▲ A trailblazer on Jeju, Lee Sunhwa was appointed as one of five female council members and hopes to give back to the community by focusing on women’s issues, among other things. Photo courtesy Lee Sunhwa
“I never meant to be ground-breaking,” Councilwoman Lee Sunhwa began, “but to live my life passionately.”
As the first female television producer in Jeju, she has been a trailblazer despite her intentions. Scholars of women’s studies have written about Lee’s career.
“I had to fight many battles,” she continued, “and encounter too many unpleasant people in the process.”
She describes herself as a problem-solver – “I try to think of the solution and its productivity” – and as both a pioneer and a warrior. It is this latter theme that Lee returns to again and again.
Recounting the tale of how, while on a film shoot for a documentary about haenyeo (diving women) in her final month of pregnancy, she carried her own camera equipment and chased wind-blown scripts at the seashore – she acknowledged that her actions shocked others.
As the first married female in a major broadcasting studio, Lee found that her colleagues turned away and wouldn’t meet her eye when she returned to work after childbirth.
“When I came back from maternity leave,” she recounted, “my desk was no longer there; it had been removed.”
She told the not-uncommon story of her mother-in-law, a haenyeo who continued diving through her final month of pregnancy and returned to the waters soon after childbirth.
Referring to the legendary strength of the Jeju woman and local folklore about this characteristic being “written in the DNA,” she places herself firmly in the same matrix.
Lee worked for many years as a producer at MBC and also for a time at Arirang. She was educated as a journalist.
She makes it clear that she was not appointed to the position of producer but recruited – that is, having passed the requisite tests, she became a producer based on skill and knowledge rather than nepotism.
In addition to the haenyeo documentary, she is especially proud of a book she helped publish and for which she was chief editor. A weighty tome, it documents the lives of Jeju women.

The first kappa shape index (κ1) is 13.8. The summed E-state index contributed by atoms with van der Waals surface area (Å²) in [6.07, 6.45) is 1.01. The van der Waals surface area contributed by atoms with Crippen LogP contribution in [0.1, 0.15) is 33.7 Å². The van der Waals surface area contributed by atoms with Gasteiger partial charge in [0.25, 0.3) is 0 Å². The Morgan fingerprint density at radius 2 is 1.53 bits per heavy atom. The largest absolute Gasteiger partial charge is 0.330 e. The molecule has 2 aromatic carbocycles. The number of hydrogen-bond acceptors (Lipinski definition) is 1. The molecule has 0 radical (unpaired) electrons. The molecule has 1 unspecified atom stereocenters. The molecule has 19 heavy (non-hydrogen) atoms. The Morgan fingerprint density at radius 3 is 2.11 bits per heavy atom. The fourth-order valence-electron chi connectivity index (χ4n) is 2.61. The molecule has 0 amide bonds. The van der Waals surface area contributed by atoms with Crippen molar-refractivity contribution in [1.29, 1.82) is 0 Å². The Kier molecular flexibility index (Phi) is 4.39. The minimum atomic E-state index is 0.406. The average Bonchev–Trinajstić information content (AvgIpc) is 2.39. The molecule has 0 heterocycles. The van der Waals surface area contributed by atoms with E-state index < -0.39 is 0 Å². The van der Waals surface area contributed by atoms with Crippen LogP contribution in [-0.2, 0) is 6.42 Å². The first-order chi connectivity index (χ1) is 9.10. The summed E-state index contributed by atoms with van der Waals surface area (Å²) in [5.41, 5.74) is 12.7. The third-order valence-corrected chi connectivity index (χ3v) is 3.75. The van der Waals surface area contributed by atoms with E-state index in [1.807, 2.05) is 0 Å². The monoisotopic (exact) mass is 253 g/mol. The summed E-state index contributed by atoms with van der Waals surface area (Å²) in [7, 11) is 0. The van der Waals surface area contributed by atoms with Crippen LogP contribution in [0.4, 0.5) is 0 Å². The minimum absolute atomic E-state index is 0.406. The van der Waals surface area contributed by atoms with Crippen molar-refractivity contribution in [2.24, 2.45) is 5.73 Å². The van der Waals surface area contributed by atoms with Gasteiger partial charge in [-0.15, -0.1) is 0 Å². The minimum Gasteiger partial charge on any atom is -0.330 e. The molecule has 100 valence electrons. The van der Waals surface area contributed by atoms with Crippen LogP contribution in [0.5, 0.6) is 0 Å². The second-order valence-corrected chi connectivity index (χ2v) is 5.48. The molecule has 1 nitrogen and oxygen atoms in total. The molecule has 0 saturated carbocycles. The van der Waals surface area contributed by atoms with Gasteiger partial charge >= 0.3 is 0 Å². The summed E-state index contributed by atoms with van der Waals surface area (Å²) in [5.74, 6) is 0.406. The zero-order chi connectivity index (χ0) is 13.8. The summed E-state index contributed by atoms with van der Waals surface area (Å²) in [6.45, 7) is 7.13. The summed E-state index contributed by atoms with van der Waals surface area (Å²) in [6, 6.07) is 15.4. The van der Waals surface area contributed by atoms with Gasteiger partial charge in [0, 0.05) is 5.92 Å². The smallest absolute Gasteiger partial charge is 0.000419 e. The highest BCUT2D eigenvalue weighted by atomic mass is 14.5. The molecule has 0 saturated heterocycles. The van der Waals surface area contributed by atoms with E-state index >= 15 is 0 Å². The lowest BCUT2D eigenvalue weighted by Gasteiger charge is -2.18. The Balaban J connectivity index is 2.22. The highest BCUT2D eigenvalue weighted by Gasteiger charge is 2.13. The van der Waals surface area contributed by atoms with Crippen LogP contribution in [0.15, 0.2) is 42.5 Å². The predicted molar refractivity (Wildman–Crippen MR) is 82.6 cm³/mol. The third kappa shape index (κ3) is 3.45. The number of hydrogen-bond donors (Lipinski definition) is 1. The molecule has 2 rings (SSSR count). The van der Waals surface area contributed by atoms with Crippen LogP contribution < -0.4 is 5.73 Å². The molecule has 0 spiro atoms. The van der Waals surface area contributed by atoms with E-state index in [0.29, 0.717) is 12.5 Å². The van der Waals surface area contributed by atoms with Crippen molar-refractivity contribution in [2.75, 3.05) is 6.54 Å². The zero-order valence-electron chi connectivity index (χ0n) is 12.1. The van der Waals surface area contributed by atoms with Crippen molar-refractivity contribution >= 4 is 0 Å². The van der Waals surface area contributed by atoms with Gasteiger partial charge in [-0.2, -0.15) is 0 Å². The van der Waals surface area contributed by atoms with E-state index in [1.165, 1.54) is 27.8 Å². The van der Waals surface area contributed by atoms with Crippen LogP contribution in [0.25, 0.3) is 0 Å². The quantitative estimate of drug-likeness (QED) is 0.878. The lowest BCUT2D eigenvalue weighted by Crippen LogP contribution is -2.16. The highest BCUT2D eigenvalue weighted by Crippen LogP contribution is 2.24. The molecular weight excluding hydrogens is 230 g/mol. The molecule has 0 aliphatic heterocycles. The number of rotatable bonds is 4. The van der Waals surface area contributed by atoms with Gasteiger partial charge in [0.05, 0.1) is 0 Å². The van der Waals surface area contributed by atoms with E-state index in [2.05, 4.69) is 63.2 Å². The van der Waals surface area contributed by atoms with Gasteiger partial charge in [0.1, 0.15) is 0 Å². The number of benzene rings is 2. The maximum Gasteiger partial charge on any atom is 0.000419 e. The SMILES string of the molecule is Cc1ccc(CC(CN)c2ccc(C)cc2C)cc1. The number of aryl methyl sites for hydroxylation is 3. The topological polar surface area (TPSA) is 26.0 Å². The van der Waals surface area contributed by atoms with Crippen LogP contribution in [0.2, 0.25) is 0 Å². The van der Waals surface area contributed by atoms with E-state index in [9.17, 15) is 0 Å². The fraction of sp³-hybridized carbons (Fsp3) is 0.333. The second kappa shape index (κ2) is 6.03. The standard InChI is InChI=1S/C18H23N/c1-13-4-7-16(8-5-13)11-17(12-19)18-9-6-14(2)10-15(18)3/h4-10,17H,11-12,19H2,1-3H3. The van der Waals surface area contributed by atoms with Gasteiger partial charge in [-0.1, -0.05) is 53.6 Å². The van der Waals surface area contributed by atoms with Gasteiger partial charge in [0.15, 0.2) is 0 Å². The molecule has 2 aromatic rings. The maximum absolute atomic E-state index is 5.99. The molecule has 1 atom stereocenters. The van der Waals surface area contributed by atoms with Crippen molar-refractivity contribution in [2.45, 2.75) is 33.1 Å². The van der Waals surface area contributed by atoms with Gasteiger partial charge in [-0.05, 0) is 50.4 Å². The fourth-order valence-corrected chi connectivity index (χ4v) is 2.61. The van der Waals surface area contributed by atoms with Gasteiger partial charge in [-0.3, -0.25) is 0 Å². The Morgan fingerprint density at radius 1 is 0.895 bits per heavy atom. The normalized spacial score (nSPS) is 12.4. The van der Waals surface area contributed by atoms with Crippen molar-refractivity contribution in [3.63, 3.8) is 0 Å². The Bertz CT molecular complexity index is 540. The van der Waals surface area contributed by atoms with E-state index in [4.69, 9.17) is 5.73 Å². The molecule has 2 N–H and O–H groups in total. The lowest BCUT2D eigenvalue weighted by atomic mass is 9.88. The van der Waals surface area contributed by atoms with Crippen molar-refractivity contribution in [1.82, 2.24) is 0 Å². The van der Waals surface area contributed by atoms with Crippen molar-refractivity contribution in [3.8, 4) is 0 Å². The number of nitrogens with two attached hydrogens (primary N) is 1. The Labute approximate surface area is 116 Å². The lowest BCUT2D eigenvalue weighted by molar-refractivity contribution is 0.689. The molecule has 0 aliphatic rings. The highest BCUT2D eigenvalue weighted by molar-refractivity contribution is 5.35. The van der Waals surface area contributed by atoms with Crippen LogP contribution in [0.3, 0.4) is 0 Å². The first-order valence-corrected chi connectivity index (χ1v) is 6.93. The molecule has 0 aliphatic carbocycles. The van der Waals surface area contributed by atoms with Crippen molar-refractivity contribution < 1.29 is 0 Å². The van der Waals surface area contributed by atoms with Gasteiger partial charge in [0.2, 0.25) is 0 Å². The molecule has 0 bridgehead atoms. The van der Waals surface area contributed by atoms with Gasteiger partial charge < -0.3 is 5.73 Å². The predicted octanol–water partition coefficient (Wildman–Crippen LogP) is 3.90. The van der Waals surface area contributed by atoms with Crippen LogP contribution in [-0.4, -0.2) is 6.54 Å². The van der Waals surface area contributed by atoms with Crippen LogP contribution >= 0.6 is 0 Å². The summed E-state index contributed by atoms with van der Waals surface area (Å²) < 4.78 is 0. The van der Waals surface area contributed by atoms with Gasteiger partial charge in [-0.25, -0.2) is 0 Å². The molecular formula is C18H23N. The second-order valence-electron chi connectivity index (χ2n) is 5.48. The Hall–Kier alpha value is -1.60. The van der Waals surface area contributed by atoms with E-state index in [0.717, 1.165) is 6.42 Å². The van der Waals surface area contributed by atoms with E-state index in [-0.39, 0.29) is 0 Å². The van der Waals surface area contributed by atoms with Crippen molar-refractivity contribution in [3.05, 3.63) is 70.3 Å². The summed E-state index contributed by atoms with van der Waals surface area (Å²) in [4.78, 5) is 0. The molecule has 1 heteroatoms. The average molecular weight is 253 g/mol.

She also speaks fondly of a radio program she hosted. When she inherited the program, it was entitled “Jeju Now” and focused on current events. She changed the title to “Jeju Future” and invited foreign correspondents to participate.
After 25 years in broadcasting, Lee left the business 5 years ago.
When asked why, she acknowledged that the work had become “boring” and “routine” for her, that she had reached a “golden age” of opportunities and by nature seeks out change over stability.
Recently, she was asked to serve as one of five female council members appointed by the governor’s office. She began her term approximately 8 months ago and describes herself as still a “newbie.” She says she is not a “woman politician” but simply someone who wants to help build a better future for Jeju.
She expresses a desire to “give back to the community” and is keenly focused on women’s issues, planning to publish a book or two on the stories of elder women “before they are gone.”
“Jeju women today want softer lives than their mothers had,” she explained, “and they want to be the same as others, not to stand out. They must remain in the workforce,” she continued, “to learn to value themselves more, and to ask themselves: ‘What is my competitive power?’”
This, she proposes, is organic feminism: self-love to balance self-sacrifice. While acknowledging that Jeju women’s legendary strength may have been born of necessity and hardship, she suggests that it can now take a new form.
She is also interested in presenting Jeju to the world through publication, media, and presentation. She will speak about Jeju at this year’s Business and Professional Women’s International Conference in Helsinki; the next BPW conference will be held on Jeju in 2014, thanks in no small part to her influence.
Lee is equally interested in the integration of foreign and native communities on Jeju. With the support of the council, she is sponsoring a new committee to act as a liaison between the foreign community and Jeju Provincial Government.
When asked about her future goals, she cites “self-maturation and completion,” and of working for Jeju’s people, in particular its women, youth, and those in need.
“I just live my life with passion,” she reiterated, “and make a difference, motivating and inspiring others wherever possible.”
(Interpretation by Song Jung Hee)
ⓒ Jeju Weekly 2009 (http://www.jejuweekly.com)
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